Absolutely, it is still possible to take out both federal and private student loans during the Corona Virus pandemic. If you have to borrow money for school, the best idea is to start with student federal loan options before opting for private student loans to help fill any gaps left.
Private student loans are separate from federal student loans since they are offered by private lenders such as banks, credit unions and online private student loan lenders.
The interest rates and terms on private student loans vary depending on factors such as:
- Your financial situation
- Credit history
- The specific lender you choose
An interest rate is basically the cost of borrowing money. It is normally calculated as a percentage of the loan and is periodically tacked onto your unpaid balance.
Typically, your monthly payment goes toward paying interest first before the rest is allocated towards paying the principal (the loan amount you initially borrowed).
Getting a low interest rate will help you save money over the life of the loan and thus pay your debt faster.
To apply for a federal student loan, you will need to fill out the Free Application for Federal Student Aid (FAFSA) .
Furthermore, families whose income has been adversely affected by the pandemic might be eligible for additional federal, state or other school-based financial aid. Communicate with your school’s financial aid office for a full list of all the resources that may be available to you.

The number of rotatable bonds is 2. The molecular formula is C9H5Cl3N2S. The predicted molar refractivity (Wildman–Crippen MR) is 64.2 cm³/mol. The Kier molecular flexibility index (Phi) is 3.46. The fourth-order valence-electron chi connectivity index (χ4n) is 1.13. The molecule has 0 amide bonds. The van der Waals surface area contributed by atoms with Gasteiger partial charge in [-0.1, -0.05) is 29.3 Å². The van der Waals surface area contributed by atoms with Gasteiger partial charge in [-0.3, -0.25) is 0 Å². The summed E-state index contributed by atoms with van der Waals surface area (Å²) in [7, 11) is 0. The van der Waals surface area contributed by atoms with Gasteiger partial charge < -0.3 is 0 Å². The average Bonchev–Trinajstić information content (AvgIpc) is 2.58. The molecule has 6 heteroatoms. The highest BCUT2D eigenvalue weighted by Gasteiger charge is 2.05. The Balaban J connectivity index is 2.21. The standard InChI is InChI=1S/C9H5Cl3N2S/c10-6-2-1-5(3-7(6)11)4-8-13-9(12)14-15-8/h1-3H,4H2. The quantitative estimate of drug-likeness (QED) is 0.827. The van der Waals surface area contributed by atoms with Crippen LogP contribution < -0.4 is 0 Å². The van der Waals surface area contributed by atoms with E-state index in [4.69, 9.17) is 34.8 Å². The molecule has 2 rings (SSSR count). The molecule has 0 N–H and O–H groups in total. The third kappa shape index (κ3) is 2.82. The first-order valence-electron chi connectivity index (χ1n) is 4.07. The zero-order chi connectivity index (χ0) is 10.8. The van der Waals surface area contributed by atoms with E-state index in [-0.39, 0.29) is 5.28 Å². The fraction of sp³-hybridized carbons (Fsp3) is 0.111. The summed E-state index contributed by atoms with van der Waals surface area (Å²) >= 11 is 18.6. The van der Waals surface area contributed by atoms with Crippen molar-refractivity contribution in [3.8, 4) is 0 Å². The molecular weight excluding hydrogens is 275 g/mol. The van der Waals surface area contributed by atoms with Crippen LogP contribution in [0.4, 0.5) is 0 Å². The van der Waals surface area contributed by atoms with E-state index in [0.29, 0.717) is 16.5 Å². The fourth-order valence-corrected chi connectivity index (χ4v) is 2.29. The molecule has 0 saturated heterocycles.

Fixed-Rate Student Loans
Fixed-rate student loans have a consistent interest throughout the loan term. In other words, the interest rate on the loan when you first borrowed it will be the same rate you pay at the end of the repayment period.
In general, fixed-rate student loans are considered a safer option since there is no chance the interest rate will increase over the life of the loan.
Pros of Fixed-Rate Student Loans
- They are not influenced by changes in interest rate in the market
- The monthly payments stay consistent throughout the loan term, unless the borrower wishes to pay more.
Cons of Fixed-Rates Student Loans
Fixed-rate student loans normally have a higher starting interest rate compared to variable loans. As a result, you could miss out on the initial savings in case the variable interest rate starts lower than the fixed one.
Variable rate (or Floating Rate) Student Loans
Note that all federal student loans have a fixed interest rate. You can only access loans with a variable interest rate from private lenders such as Marrick Finance.
As the name suggests, variable rate student loans have a changing interest rate, and what you pay at the start of the loan is not necessarily what you will pay by the end of the term. The rate of interest on these loans is influenced by market conditions and can either increase or decrease. As a result, they are considered a riskier loan option compared to fixed rate loans.
In general, you are eligible to borrow up to 100% of you cost of attendance (what your school says it costs both to enroll and attend classes), minus other financial aid and/or loans you have already received.
The specific amounts of money you can borrow will vary from one lender to the next and may include annual or other cumulative borrowing limits. There are other criteria that most lenders use to determine how much you can borrow such as:
- Credit history
- The credit quality of your cosigner
- Your school’s cost of attendance
- The degree you are studying for and more.
You can apply for an online private student loan at any time since unlike federal loans like FAFSA (link), they do not have an application deadline. Nonetheless, it is still prudent to apply for a private student loan as soon as you are sure that you will need one to cover the cost of your education.